While: What I’ve Learned From Managing In High School

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While: What I’ve Learned From Managing In High School

Infatuated by the events of the game I sit there on the varsity bench.

Infatuated by the events of the game I sit there on the varsity bench.

Photo by Olivia Klassen

Infatuated by the events of the game I sit there on the varsity bench.

Photo by Olivia Klassen

Infatuated by the events of the game I sit there on the varsity bench.

Going back four years ago and starting my managing career as a wee little freshman providing water, filming, and cleaning up after the football boys you would think that someone would want to get out of that situation as soon as possible. Now I’m here four years later only managing basketball.

Managing was the one thing I never thought I’d be doing in high school. I started in 7th grade and never expected to continue after middle school but when I was approached by Coach Mike Whisner asking me to manage, I couldn’t say no because I mean who could say no to Whiz–it was the greatest decision of my life. I met my best friends managing football and I’m very grateful for getting to work alongside them for the three years I managed. I also got into managing boys basketball because Coach Aaron Mager approached me and asked me to manage as well, and, me being an innocent freshman, I couldn’t say no.

I learned so many valuable skills from managing, one being responsibility. Responsibility is a skill you need when managing. You have to make sure the towels are available and the waters stay filled and the equipment is organized so that practices are running smoothly.

Patience and calmness are great skills learned from managing. You’re constantly on the receiving end of the players and the coaches. They will say things to you in the heat of the moment but you need to remain calm and be patient with them, especially when they’re letting the emotions come out, their tempo on the court and field will change. Practices are another place you really need to be calm and patient as they can stretch on for a long time and you can have some sitting around time or jobs assisting the coaches during practice, but just wait your time to shine will come. Once game day hits, it’s a whole other feeling and makes all the boring days of practice worth it.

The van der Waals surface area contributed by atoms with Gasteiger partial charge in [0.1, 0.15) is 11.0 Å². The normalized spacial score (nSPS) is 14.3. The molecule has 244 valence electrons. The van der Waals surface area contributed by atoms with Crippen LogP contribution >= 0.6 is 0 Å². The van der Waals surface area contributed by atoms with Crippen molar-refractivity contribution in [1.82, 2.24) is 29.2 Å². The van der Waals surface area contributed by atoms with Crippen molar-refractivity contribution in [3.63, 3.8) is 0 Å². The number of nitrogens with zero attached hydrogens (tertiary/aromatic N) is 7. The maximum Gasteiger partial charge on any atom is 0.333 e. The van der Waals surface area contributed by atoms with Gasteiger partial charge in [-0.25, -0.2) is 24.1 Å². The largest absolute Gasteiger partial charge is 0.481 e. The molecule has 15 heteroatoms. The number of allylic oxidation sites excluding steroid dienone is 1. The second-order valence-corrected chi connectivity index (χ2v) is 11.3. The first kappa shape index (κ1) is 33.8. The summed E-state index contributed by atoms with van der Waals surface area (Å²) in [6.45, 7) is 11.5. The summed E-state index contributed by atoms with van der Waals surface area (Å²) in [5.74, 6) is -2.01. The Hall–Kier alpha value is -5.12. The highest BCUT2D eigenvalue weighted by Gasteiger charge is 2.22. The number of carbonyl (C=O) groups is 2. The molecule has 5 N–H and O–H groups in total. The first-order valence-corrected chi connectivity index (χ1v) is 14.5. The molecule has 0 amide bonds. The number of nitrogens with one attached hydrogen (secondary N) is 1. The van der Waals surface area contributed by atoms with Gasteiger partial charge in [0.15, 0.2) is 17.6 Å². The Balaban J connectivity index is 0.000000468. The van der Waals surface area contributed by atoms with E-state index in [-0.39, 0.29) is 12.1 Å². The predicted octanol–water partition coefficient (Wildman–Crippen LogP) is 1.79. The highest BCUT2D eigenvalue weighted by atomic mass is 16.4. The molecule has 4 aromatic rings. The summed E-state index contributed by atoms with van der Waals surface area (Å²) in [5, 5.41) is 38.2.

Another lesson learned from managing is don’t expect people to appreciate you.  This was important to realize because I came into managing expecting the players to bow down to me and worship me because I took care of them which wasn’t the case. The players are appreciative of everything you do for them but they are terrible at showing it and in the heat of a game they can be very nasty to you and mistreat you but you’ve got to learn not to take it personally and remember that they are appreciative of what you do even if they don’t say or show it to you.

Lastly, I learned social skills. Being a manager you’re around people all the time whether you like it or not. I learned great social skills and control. In the heat of a game, it’s easy to get upset and curse or do whatever to release that anger but being on the field or court you have to remain professional and represent your school and community well.

I couldn’t imagine a life where I didn’t manage in high school and I’m glad I made the decision four long years ago because it made my high school career one to never forget and realize the heart I have to help others.

If you want to be more involved or are just wanting to try something new, think about managing. I’ve learned so many different skills that can apply to all aspects of life and they’ve made me the person I am today and, hopefully, you have the same experience I did. Just do it and you won’t regret it.